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Mar 4, 2024 - 2:47:05 PM
2515 posts since 2/7/2008

This is really for a guitar, but it applies to banjos too and I know there’s a bunch of smart guys here.

I recently bought a condo where the humidity is really low and humidifying the space is proving rather challenging.

So, to create a controlled environment, I enclosed a section of a built in cabinet (see picture) and I’m trying to figure out how to maintain 40%-60% relative humidity inside the 18” wide X 48” high X 12” deep (6 cubic feet).

The doors are gasketed and I leak tested the cabinet and although they’re not perfectly airtight they’re sealed pretty well.

I tried humidity packs, but they struggled to even get to 40% when the humidity outside the cabinet was 35%.

Then I got a cellulose sponge 4”x4”x2” thick, put it in a plastic tray and saturated it with water. It readily raised the RH inside the cabinet to 65% which is a bit too much. In other words, the saturated sponge works well, but it’s unregulated.

Any ideas on how to improve this situation?

By the way, I don’t have power in the cabinet. 


 

Edited by - Quickstep192 on 03/04/2024 14:49:40

Mar 4, 2024 - 3:22:59 PM

148 posts since 11/30/2021

I use a smart humidifier to humidify the room I keep all my instruments in. I can set a target humidity with an app on my phone and it does the rest. The only thing it doesn't do is dehumidify when the ambient humidity exceeds what the unit is set to. They come in a variety of shapes and sizes, but pretty much all of them require power and are not rechargeable. If it were me, I would take a small hole saw to the bottom back corner of the cabinet and run the cord through there and along the counter to the nearest outlet, and then of course seal the hole around the cord with some kind of weather stripping. That way a small humidifier would do all the work for you inside the cabinet. Alternatively you could get a larger smart humidifier and set it outside of your cabinet, but place the control hygrometer INSIDE the cabinet. If you raise the ambient humidity outside the immediate vicinity of the cabinet, eventually it will also be raised inside the cabinet. And small enclosed spaces tend to hold on to moisture much longer than an entire room. This method will just require you to refill the tank much more often.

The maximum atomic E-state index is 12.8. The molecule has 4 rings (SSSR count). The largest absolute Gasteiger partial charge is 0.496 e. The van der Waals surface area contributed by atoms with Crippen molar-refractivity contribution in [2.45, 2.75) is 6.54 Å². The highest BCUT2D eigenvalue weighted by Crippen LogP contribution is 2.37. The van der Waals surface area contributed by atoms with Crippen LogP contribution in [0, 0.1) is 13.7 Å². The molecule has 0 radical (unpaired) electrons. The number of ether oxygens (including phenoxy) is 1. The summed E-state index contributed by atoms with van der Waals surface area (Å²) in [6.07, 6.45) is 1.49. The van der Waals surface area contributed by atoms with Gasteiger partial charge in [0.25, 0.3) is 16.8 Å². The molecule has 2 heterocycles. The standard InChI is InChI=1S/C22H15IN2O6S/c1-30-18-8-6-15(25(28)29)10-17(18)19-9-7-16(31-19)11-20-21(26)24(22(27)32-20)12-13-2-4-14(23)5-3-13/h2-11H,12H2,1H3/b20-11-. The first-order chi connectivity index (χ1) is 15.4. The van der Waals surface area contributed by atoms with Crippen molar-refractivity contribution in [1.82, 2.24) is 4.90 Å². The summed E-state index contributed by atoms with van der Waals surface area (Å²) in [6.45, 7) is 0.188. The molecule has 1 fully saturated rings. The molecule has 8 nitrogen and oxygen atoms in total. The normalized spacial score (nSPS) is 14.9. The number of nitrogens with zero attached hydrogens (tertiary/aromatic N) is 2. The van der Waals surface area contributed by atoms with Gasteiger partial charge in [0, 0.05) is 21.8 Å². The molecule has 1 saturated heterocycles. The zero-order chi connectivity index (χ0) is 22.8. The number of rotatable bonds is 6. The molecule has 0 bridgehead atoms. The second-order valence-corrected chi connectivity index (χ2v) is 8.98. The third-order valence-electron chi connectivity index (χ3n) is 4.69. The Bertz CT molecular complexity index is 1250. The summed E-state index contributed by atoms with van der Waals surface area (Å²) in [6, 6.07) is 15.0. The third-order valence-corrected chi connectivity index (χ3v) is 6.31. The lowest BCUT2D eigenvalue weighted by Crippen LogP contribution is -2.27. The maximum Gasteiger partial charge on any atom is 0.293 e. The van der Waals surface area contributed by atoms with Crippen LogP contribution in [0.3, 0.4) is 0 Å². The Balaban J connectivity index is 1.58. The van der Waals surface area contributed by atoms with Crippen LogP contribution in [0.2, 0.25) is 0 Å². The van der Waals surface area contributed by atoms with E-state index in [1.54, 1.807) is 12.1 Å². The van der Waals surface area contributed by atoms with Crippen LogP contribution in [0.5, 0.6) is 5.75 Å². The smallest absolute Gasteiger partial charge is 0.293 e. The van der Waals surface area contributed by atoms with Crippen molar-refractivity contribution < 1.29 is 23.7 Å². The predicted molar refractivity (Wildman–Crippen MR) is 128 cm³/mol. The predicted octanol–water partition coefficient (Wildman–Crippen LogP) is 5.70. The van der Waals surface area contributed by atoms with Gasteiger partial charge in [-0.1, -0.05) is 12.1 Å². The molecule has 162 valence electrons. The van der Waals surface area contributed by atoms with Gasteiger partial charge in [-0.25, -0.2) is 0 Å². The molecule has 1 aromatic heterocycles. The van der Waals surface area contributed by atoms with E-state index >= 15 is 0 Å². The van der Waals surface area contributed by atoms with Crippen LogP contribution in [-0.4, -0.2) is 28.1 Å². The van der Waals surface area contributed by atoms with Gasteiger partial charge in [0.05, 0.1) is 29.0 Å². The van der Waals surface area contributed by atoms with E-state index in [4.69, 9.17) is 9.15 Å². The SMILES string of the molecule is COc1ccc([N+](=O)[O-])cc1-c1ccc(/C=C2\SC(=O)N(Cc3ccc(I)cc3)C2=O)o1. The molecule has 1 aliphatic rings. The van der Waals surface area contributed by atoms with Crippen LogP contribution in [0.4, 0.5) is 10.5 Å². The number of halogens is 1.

I know the struggle well. I live in a dry climate and it took so much effort to maintain a consistent level of humidity all day while I was at work. But the smart humidifier I got basically solved my problem. If you can find a way to incorporate that type of device I think that's your best bet.

Tyler

Mar 4, 2024 - 3:28:10 PM

Owen

Canada

14850 posts since 6/5/2011

Just thinking (?) out loud .... some CPAP machines can add moisture [different settings] to the air they're pumping. 

Edit: More thinking (?) out loud ... use a medical I.V.  regulator wheel/clamp to regulate the drip of water onto the sponge in the OP.  

[I assume it's apparent that I'm not up to speed w.r.t. "smart" stuff.  crying ]

Edited by - Owen on 03/04/2024 15:46:00

Mar 4, 2024 - 3:56:25 PM
likes this

1651 posts since 11/10/2022

Id go for a whole room humidifier. I was just at a thrift shop that had a dozen really fancy ones for 25 bucks or soo.

Mar 4, 2024 - 4:59:27 PM
Players Union Member

rmcdow

USA

1396 posts since 11/8/2014

I have never tried them, but there are combo humidifier/dehumidifiers available. I looked at them for my workshop, which is dry in the winter and humid in the summer, but never pulled the trigger.

amazon.com/dp/B0C36GY4W2?tag=t...=osi&th=1

amazon.com/dp/B0CD83DH5Y?tag=t...h=1&psc=1

Mar 4, 2024 - 5:21:21 PM

235 posts since 8/31/2015

Maybe a crazy suggestion but you could try putting a few house plants in there and try to keep them well watered??

-TD

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